Ask a Urologist - Athletic Cups and Supporters

Q: My 7-year-old son is starting to get involved in youth sports. Why does he need an athletic cup or supporter?

A: It is very important for boys to wear an athletic cup to protect their groin area from blunt trauma injuries when playing sports. Any fast-moving kick, ball or helmet that hits a boy in the groin area can cause serious damage, including severe bruising, internal bleeding, testicular fracture or rupture. Two more serious injuries that can result from blunt trauma to the testicles include torsion and rupture. Testicular torsion, while rare, is a medical emergency requiring immediate attention. It occurs when the testicle twists around itself and the blood supply is cut off. Testicular rupture happens when the testicle is knocked against the pubic bone and bleeds into the scrotum. If left untreated too long, these issues can lead to the boy losing a testicle.

Q: Are athletic cups and supporters appropriate for boys of all ages? At what age should my son start wearing a cup or “jock strap,” and how do I know what kind he needs?

A: Hockey players of all ages wear helmets, and kids playing soccer wear shin guards no matter what grade they’re in. In the same way, all boy athletes need to wear something to protect the groin area when they start playing sports. If your son plays a contact sport – like football, soccer, baseball, basketball or hockey – he should wear a cup made from a hard plastic or metal as soon as he is big enough to fit in one. Usually cups have small holes allowing for airflow, and may have a gel material inside for comfort. The cup is held in place by an athletic supporter or “jock strap.” These are made from cloth, with an elastic waistband and straps around the legs. The supporter should have a pouch to hold the cup. As an alternative to an athletic supporter, compression shorts are often available with a pouch to fit the cup. Many boys find compression shorts more comfortable than traditional athletic supporters because there are no bands that may dig into the skin.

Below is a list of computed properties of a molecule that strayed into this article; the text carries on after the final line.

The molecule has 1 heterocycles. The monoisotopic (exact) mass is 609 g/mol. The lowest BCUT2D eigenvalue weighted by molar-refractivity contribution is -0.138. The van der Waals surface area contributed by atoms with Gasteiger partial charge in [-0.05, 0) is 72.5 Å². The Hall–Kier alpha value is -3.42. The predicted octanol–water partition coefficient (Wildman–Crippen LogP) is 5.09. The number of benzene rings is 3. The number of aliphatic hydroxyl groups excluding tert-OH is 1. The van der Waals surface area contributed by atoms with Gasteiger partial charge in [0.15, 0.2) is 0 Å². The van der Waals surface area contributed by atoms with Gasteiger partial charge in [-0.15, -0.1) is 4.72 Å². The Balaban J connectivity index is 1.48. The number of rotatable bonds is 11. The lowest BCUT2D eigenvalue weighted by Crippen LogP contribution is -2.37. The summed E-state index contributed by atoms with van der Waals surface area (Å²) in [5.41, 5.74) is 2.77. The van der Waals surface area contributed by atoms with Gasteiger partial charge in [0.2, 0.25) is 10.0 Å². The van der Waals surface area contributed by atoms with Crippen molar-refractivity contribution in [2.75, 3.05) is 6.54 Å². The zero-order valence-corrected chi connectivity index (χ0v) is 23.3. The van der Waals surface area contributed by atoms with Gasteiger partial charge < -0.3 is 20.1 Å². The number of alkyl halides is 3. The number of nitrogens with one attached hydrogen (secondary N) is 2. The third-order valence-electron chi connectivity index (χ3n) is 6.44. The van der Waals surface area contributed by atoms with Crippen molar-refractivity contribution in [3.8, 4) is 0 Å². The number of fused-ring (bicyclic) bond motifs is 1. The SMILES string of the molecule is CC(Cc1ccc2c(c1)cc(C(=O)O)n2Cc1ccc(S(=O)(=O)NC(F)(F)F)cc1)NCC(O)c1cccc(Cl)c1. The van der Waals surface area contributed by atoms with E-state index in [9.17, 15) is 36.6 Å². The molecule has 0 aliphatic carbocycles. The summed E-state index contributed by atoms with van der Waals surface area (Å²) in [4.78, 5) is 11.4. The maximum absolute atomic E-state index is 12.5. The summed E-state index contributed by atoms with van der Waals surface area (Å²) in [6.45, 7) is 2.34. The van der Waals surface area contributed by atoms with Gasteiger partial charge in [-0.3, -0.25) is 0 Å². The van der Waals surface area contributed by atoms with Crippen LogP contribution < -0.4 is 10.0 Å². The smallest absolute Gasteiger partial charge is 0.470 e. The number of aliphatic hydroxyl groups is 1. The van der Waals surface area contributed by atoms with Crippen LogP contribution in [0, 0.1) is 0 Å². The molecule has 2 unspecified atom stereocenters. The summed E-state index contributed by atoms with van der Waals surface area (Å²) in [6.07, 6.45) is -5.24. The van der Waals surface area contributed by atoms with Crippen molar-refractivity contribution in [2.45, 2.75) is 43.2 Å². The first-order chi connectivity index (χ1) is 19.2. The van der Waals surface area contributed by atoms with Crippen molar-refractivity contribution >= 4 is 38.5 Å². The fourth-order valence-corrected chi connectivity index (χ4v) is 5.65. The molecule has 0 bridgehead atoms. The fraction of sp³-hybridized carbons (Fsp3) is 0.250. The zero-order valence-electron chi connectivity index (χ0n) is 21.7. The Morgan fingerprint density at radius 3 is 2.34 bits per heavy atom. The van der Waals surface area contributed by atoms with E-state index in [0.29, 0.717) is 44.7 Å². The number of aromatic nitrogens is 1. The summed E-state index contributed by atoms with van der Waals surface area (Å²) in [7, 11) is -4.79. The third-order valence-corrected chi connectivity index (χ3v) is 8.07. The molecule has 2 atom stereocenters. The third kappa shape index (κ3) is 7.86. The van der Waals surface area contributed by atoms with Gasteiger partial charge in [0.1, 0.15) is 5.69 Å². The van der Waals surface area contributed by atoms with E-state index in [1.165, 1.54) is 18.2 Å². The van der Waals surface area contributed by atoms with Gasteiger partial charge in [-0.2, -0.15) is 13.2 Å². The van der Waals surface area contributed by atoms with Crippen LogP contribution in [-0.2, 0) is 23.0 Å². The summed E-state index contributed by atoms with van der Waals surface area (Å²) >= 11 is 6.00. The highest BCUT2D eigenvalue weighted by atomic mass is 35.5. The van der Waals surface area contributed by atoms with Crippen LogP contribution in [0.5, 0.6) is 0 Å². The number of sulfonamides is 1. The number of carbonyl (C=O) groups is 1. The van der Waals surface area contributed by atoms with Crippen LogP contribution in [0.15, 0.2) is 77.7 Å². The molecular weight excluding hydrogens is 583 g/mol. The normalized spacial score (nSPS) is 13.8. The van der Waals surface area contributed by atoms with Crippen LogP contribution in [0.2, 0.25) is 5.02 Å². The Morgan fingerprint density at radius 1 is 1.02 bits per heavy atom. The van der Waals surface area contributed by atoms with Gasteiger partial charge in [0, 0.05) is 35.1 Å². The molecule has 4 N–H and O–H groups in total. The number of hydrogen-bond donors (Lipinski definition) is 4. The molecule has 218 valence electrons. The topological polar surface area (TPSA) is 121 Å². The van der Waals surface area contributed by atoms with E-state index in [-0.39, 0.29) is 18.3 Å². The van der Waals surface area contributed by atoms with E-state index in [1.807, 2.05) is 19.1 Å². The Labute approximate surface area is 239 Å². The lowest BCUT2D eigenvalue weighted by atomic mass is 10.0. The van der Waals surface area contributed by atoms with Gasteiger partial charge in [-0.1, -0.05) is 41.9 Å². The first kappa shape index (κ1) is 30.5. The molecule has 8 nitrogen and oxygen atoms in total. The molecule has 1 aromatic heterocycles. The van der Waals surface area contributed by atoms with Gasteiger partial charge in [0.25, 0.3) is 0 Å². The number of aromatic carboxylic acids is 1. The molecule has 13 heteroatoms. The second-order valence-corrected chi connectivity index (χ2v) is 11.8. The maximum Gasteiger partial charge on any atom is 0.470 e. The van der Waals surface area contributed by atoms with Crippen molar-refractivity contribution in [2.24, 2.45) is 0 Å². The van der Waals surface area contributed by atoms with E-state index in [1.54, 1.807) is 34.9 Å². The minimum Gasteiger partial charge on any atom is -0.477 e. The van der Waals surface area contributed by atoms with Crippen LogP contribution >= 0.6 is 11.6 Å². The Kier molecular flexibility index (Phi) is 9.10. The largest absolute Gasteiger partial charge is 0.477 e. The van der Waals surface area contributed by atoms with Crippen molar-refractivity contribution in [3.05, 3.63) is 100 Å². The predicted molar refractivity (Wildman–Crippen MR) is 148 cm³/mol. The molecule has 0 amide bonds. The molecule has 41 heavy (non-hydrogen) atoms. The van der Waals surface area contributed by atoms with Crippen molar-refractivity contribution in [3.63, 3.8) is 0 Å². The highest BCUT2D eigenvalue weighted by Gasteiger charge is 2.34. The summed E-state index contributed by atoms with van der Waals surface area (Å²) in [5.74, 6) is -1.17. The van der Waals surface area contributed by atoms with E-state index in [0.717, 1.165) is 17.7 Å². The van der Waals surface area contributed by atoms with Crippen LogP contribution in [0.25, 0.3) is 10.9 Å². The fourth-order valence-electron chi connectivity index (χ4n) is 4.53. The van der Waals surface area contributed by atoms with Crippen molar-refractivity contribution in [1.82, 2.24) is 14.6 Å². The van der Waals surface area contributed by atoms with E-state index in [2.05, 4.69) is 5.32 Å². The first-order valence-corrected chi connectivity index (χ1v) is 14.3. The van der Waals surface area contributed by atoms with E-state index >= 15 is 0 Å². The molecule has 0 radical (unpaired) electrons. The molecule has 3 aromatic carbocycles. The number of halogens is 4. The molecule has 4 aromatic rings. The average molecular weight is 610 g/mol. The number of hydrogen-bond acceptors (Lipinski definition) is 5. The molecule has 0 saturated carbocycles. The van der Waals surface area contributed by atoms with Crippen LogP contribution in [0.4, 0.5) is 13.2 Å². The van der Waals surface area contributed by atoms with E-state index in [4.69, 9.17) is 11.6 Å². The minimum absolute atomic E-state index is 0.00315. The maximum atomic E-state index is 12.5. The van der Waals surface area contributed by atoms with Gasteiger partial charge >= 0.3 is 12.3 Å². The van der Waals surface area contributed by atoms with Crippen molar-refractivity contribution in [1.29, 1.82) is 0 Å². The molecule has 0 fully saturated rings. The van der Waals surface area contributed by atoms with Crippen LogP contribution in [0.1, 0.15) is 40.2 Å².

If your son is in a noncontact sport that involves running, he may just need to wear an athletic supporter or compression shorts without the cup. The supporter or compression shorts lift and hold the penis and testicles close to the body, out of the way during movement. If you are unsure what your son needs for a particular sport, ask the coach or athletic director.

Q: How do I know what size cup and supporter to buy?

A: Generally cups are sized by age. “Pee wee” may fit boys up to age 6 or 7. “Youth” may fit boys up to puberty. Then there are “teen” and finally “adult” sizes. But while sizes vary, it is most important the cup fits well. For a cup to work, it must fit tightly against the body. Choose a supporter with a comfortable but secure-fitting waistband, and leg straps tight enough to prevent rolling or twisting. Compression shorts should also be chosen based on waist size. They should be snug but not uncomfortable. Have your son check that the cup and supporter (or compression shorts) are tight enough to prevent movement (but do not pinch) before wearing during a practice or game.